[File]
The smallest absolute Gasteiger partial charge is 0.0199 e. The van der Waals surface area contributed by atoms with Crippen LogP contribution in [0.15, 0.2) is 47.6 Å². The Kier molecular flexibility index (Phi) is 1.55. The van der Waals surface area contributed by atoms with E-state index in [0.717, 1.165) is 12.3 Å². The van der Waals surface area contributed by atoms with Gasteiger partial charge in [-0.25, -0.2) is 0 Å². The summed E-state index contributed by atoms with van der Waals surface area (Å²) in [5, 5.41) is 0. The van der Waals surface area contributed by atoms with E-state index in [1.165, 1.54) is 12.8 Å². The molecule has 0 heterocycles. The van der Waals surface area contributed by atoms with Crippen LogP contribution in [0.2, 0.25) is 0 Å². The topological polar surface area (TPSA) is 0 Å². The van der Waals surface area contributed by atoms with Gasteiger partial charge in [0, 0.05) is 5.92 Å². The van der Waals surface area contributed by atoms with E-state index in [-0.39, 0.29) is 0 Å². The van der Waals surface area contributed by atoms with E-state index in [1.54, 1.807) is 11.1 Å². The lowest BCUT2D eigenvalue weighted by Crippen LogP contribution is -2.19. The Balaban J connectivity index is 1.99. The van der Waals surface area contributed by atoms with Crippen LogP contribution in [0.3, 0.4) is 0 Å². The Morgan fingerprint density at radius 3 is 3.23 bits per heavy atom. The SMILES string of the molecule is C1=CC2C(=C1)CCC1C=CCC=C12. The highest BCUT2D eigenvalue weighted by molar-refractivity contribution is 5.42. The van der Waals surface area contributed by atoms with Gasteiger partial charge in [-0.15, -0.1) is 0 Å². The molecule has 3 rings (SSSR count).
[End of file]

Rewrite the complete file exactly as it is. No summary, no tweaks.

The smallest absolute Gasteiger partial charge is 0.0199 e. The van der Waals surface area contributed by atoms with Crippen LogP contribution in [0.15, 0.2) is 47.6 Å². The Kier molecular flexibility index (Phi) is 1.55. The van der Waals surface area contributed by atoms with E-state index in [0.717, 1.165) is 12.3 Å². The van der Waals surface area contributed by atoms with Gasteiger partial charge in [-0.25, -0.2) is 0 Å². The summed E-state index contributed by atoms with van der Waals surface area (Å²) in [5, 5.41) is 0. The van der Waals surface area contributed by atoms with E-state index in [1.165, 1.54) is 12.8 Å². The molecule has 0 heterocycles. The van der Waals surface area contributed by atoms with Crippen LogP contribution in [0.2, 0.25) is 0 Å². The topological polar surface area (TPSA) is 0 Å². The van der Waals surface area contributed by atoms with Gasteiger partial charge in [0, 0.05) is 5.92 Å². The van der Waals surface area contributed by atoms with E-state index in [-0.39, 0.29) is 0 Å². The van der Waals surface area contributed by atoms with E-state index in [1.54, 1.807) is 11.1 Å². The lowest BCUT2D eigenvalue weighted by Crippen LogP contribution is -2.19. The Balaban J connectivity index is 1.99. The van der Waals surface area contributed by atoms with Crippen LogP contribution in [0.3, 0.4) is 0 Å². The Morgan fingerprint density at radius 3 is 3.23 bits per heavy atom. The SMILES string of the molecule is C1=CC2C(=C1)CCC1C=CCC=C12. The highest BCUT2D eigenvalue weighted by molar-refractivity contribution is 5.42. The van der Waals surface area contributed by atoms with Gasteiger partial charge in [-0.15, -0.1) is 0 Å². The molecule has 3 rings (SSSR count).